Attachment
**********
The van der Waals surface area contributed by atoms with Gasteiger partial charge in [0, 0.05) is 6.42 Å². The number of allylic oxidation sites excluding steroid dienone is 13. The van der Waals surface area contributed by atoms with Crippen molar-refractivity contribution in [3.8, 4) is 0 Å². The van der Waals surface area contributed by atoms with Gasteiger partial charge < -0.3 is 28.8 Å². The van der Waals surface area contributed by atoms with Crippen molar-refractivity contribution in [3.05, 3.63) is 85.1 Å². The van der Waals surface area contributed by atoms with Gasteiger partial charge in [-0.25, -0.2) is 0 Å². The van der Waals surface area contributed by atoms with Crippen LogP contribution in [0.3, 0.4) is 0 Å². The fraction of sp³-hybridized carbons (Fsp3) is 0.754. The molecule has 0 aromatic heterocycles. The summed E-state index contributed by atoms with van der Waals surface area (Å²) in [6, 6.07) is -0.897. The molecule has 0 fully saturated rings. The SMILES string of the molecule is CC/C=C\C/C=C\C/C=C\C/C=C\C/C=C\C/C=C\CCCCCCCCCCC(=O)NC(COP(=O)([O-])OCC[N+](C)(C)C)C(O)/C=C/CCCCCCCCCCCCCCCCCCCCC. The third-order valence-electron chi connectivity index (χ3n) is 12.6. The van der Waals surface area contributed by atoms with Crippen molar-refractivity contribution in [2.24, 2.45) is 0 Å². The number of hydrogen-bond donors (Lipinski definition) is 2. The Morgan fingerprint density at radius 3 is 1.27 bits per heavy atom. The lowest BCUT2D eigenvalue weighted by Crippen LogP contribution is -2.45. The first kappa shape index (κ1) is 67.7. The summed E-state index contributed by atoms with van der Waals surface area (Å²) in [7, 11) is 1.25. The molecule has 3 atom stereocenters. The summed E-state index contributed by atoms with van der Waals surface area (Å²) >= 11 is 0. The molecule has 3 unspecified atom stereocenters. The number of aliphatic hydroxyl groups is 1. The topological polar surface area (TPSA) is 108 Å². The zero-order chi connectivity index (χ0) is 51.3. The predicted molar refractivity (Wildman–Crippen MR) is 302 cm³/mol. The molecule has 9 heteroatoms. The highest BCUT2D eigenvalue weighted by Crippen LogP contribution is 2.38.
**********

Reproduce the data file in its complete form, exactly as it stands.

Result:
The van der Waals surface area contributed by atoms with Gasteiger partial charge in [0, 0.05) is 6.42 Å². The number of allylic oxidation sites excluding steroid dienone is 13. The van der Waals surface area contributed by atoms with Crippen molar-refractivity contribution in [3.8, 4) is 0 Å². The van der Waals surface area contributed by atoms with Gasteiger partial charge < -0.3 is 28.8 Å². The van der Waals surface area contributed by atoms with Crippen molar-refractivity contribution in [3.05, 3.63) is 85.1 Å². The van der Waals surface area contributed by atoms with Gasteiger partial charge in [-0.25, -0.2) is 0 Å². The van der Waals surface area contributed by atoms with Crippen LogP contribution in [0.3, 0.4) is 0 Å². The fraction of sp³-hybridized carbons (Fsp3) is 0.754. The molecule has 0 aromatic heterocycles. The summed E-state index contributed by atoms with van der Waals surface area (Å²) in [6, 6.07) is -0.897. The molecule has 0 fully saturated rings. The SMILES string of the molecule is CC/C=C\C/C=C\C/C=C\C/C=C\C/C=C\C/C=C\CCCCCCCCCCC(=O)NC(COP(=O)([O-])OCC[N+](C)(C)C)C(O)/C=C/CCCCCCCCCCCCCCCCCCCCC. The third-order valence-electron chi connectivity index (χ3n) is 12.6. The van der Waals surface area contributed by atoms with Crippen molar-refractivity contribution in [2.24, 2.45) is 0 Å². The number of hydrogen-bond donors (Lipinski definition) is 2. The Morgan fingerprint density at radius 3 is 1.27 bits per heavy atom. The lowest BCUT2D eigenvalue weighted by Crippen LogP contribution is -2.45. The first kappa shape index (κ1) is 67.7. The summed E-state index contributed by atoms with van der Waals surface area (Å²) in [7, 11) is 1.25. The molecule has 3 atom stereocenters. The summed E-state index contributed by atoms with van der Waals surface area (Å²) >= 11 is 0. The molecule has 3 unspecified atom stereocenters. The number of aliphatic hydroxyl groups is 1. The topological polar surface area (TPSA) is 108 Å². The zero-order chi connectivity index (χ0) is 51.3. The predicted molar refractivity (Wildman–Crippen MR) is 302 cm³/mol. The molecule has 9 heteroatoms. The highest BCUT2D eigenvalue weighted by Crippen LogP contribution is 2.38.